Vertical Life Film Tour


Mary D. Fisher Theatre Thu, Jan 13 4:00 PM
Mary D. Fisher Theatre Thu, Jan 13 7:00 PM
Film Info
Event Type:Worldwide Film Tour Event
Run Time:110 minutes


The Sedona International Film Festival is proud to join theaters around the globe in hosting the Vertical Life Film Tour on Thursday, Jan. 13 at 4 and 7 p.m. at the Mary D. Fisher Theatre.

Join us for Australia & New Zealand’s very own climbing film tour. This year’s tour features four diverse and inspirational films.

The Vertical Life Film Tour was created and conceived by the team behind Vertical Life Magazine in 2020 when many events were being impacted by COVID-19.  This year the tour will run with an all-new set of films focused on climbing, mountaineering and our life in the mountains. 

This year’s tour will feature the following films:

When Jordan Cannon, a young climber infatuated with climbing history, meets climbing legend Mark Hudon, a Yosemite big wall free-climbing pioneer, they form an unlikely partnership around a common goal. While Cannon wants to complete an all-free ascent Freerider on El Capitan in a day, Hudon hopes to free the route in as many days as it takes, becoming the oldest guy to free climb El Capitan.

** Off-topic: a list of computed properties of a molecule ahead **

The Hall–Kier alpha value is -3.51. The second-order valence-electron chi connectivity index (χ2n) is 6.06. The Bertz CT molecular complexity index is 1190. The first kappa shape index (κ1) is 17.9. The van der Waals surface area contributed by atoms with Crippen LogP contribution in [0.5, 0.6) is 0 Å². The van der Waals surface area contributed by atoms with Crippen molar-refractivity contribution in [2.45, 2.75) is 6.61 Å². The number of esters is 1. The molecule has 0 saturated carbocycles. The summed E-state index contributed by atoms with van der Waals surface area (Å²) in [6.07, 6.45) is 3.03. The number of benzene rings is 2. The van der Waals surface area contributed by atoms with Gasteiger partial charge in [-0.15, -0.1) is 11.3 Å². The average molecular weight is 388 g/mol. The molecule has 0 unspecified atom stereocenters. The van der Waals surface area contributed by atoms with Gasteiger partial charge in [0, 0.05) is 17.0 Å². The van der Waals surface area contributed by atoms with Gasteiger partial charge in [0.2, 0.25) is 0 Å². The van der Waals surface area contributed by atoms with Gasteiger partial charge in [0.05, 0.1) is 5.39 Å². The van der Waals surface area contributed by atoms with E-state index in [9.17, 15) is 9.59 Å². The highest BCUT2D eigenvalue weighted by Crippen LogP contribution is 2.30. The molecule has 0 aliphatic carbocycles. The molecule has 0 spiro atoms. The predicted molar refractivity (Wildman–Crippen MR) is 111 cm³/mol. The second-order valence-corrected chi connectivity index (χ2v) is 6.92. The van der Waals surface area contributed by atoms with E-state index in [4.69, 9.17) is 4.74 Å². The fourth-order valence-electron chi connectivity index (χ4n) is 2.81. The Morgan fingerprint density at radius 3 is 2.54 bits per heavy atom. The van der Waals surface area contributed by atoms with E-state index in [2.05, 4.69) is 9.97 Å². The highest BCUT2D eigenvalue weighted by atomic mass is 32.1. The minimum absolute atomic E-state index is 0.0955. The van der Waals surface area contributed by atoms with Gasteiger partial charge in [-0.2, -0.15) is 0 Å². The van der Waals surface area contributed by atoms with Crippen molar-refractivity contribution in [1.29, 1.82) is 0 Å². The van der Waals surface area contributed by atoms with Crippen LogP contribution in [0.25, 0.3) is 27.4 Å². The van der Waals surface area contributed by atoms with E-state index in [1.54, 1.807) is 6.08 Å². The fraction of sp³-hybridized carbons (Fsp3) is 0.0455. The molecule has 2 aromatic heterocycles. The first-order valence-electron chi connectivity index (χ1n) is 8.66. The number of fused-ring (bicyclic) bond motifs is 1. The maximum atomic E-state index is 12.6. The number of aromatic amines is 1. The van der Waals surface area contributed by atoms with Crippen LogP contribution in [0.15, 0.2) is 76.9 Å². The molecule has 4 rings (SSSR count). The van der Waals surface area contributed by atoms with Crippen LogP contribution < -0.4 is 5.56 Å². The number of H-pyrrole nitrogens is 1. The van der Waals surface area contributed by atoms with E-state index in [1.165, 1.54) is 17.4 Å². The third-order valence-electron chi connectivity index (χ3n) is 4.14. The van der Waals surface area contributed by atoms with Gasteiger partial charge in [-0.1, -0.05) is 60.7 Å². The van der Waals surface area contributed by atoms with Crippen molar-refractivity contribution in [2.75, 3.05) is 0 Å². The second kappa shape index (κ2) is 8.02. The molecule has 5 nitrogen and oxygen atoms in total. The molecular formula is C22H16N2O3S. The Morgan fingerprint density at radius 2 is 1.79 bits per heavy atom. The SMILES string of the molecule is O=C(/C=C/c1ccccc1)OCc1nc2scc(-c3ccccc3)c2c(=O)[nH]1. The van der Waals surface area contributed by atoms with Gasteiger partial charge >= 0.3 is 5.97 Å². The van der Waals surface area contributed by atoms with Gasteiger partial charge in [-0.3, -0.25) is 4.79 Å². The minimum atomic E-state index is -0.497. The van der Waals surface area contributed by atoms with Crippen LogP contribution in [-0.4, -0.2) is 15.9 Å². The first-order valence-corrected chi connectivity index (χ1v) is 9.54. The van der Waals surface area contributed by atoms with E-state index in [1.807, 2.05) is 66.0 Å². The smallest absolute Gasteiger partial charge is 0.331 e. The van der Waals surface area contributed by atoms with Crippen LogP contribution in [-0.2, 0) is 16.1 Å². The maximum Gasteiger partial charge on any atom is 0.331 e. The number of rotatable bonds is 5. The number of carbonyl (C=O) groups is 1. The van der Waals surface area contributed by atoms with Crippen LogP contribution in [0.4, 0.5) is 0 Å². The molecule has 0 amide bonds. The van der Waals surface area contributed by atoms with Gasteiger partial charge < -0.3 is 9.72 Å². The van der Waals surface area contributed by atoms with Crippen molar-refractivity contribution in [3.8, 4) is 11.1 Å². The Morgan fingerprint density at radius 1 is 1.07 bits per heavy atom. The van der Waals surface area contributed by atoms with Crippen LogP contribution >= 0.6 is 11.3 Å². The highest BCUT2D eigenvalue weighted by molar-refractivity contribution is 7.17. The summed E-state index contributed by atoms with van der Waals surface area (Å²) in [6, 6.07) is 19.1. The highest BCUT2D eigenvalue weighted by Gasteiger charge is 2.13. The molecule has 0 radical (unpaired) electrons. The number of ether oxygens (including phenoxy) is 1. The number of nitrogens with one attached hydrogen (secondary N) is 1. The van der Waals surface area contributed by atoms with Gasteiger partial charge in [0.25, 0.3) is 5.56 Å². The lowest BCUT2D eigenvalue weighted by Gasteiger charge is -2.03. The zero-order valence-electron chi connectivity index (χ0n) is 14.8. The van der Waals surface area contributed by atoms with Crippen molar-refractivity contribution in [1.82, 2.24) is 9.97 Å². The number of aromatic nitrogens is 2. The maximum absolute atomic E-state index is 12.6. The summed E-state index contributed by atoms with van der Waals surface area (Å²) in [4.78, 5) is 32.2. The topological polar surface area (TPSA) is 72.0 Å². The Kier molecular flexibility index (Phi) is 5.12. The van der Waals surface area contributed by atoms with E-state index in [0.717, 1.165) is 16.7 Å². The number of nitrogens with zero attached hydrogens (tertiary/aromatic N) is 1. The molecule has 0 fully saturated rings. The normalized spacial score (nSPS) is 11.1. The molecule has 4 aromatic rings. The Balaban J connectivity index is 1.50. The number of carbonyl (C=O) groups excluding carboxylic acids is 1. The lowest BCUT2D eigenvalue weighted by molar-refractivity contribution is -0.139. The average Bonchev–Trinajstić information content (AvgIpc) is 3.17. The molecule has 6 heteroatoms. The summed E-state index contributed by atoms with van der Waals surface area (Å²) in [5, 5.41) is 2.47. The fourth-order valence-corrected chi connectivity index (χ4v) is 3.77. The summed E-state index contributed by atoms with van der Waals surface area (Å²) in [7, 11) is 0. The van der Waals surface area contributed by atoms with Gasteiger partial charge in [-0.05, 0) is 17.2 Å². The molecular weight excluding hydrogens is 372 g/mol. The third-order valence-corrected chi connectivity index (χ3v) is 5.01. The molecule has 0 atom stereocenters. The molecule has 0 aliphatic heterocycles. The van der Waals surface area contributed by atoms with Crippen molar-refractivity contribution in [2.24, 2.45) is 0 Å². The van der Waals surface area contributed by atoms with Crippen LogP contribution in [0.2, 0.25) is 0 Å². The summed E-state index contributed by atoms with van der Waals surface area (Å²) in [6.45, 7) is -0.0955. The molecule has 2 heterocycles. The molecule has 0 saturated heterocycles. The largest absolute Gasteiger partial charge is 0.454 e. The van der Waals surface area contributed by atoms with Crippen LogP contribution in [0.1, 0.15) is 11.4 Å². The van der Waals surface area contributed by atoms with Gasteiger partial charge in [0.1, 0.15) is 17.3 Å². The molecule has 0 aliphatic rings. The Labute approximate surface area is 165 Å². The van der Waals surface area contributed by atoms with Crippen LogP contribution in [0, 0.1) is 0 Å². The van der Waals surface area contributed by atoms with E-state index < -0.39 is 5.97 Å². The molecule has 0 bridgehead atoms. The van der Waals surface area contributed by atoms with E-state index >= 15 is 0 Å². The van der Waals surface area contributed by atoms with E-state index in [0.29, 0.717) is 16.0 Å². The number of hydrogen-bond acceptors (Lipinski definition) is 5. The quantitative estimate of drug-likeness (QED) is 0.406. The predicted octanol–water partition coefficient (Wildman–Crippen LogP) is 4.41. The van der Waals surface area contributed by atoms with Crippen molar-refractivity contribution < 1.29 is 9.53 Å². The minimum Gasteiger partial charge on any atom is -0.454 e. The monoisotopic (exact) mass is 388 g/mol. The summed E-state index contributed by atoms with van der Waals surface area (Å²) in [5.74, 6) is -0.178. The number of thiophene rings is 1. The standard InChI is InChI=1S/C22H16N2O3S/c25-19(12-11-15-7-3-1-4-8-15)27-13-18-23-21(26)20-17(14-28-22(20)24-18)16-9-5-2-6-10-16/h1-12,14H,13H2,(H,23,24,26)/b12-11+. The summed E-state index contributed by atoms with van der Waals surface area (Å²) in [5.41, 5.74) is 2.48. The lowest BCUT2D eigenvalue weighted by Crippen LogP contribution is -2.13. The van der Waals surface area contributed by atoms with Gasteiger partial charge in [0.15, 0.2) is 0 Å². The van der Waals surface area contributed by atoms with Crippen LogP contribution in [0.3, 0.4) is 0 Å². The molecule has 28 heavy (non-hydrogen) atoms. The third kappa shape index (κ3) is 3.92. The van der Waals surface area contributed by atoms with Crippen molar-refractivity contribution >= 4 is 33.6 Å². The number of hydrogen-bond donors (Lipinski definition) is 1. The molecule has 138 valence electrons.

“Gorropu” is a film portrait of Aleksandra Taistra, a passionate rock climber with a unique focus and determination, who realized her multi-season project Hotel Supramonte in Italy.  Through the awe inspiring landscapes of Gorropu and other stunning Sarda landscapes, the film illustrates how Aleksandra has made climbing one of her raison d’être and how with perseverance and self-belief a seemingly unattainable goal can become a stepping stone towards understanding oneself.

“Cold Feet” is a film by Ash Mulama that follows 21 year-old Kenyan climber, Peter Naituli, in his quest to become the first climber to ascend Point John (4883m) on Mt. Kenya with no rope and no shoes. Powerful winds, frostbite and falling stones make up a fraction of what lies in wait above the clouds. However, for Peter, the struggle at the core of this story is between his desire to build a career in the mountains and the pressure to live a ‘normal’ life.

J.E.D.I. (justice, equality, diversity, inclusion) is a new buzz word amongst climbing communities. I've been invited to no fewer than a dozen conversations, zoom calls, and events focused on the topic. As a storyteller, I long for living examples and real people who show us a way forward. This film is that story. In Texas, public climbing areas are limited, and the majority of climbs have been developed by white men. Thanks to the work of the Access Fund, new areas are being opened for development. The question is, who will set these new routes? Who will mentor these new developers? What will be passed on or left behind?